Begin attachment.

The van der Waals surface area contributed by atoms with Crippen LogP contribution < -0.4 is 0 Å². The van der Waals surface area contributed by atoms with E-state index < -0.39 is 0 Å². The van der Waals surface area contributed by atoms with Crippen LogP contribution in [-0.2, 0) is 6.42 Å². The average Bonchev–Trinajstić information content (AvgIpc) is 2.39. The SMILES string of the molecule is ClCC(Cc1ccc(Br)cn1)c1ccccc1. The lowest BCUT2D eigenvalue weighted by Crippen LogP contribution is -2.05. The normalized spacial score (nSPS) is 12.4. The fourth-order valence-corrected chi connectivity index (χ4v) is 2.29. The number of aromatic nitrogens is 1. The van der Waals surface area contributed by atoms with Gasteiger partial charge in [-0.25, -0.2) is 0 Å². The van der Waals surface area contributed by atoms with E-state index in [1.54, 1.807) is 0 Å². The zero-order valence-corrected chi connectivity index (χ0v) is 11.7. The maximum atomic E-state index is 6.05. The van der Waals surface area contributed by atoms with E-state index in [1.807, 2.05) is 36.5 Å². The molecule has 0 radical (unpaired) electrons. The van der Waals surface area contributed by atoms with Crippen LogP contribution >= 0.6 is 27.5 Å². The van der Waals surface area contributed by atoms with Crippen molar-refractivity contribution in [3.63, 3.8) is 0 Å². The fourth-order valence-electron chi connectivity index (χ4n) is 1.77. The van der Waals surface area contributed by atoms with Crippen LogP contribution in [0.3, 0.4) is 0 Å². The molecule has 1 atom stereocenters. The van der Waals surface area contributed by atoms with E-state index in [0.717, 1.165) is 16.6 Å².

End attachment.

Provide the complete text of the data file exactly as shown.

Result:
The van der Waals surface area contributed by atoms with Crippen LogP contribution < -0.4 is 0 Å². The van der Waals surface area contributed by atoms with E-state index < -0.39 is 0 Å². The van der Waals surface area contributed by atoms with Crippen LogP contribution in [-0.2, 0) is 6.42 Å². The average Bonchev–Trinajstić information content (AvgIpc) is 2.39. The SMILES string of the molecule is ClCC(Cc1ccc(Br)cn1)c1ccccc1. The lowest BCUT2D eigenvalue weighted by Crippen LogP contribution is -2.05. The normalized spacial score (nSPS) is 12.4. The fourth-order valence-corrected chi connectivity index (χ4v) is 2.29. The number of aromatic nitrogens is 1. The van der Waals surface area contributed by atoms with Gasteiger partial charge in [-0.25, -0.2) is 0 Å². The van der Waals surface area contributed by atoms with E-state index in [1.54, 1.807) is 0 Å². The zero-order valence-corrected chi connectivity index (χ0v) is 11.7. The maximum atomic E-state index is 6.05. The van der Waals surface area contributed by atoms with E-state index in [1.807, 2.05) is 36.5 Å². The molecule has 0 radical (unpaired) electrons. The van der Waals surface area contributed by atoms with Crippen LogP contribution >= 0.6 is 27.5 Å². The van der Waals surface area contributed by atoms with Crippen molar-refractivity contribution in [3.63, 3.8) is 0 Å². The fourth-order valence-electron chi connectivity index (χ4n) is 1.77. The van der Waals surface area contributed by atoms with Crippen LogP contribution in [0.3, 0.4) is 0 Å². The molecule has 1 atom stereocenters. The van der Waals surface area contributed by atoms with E-state index in [0.717, 1.165) is 16.6 Å².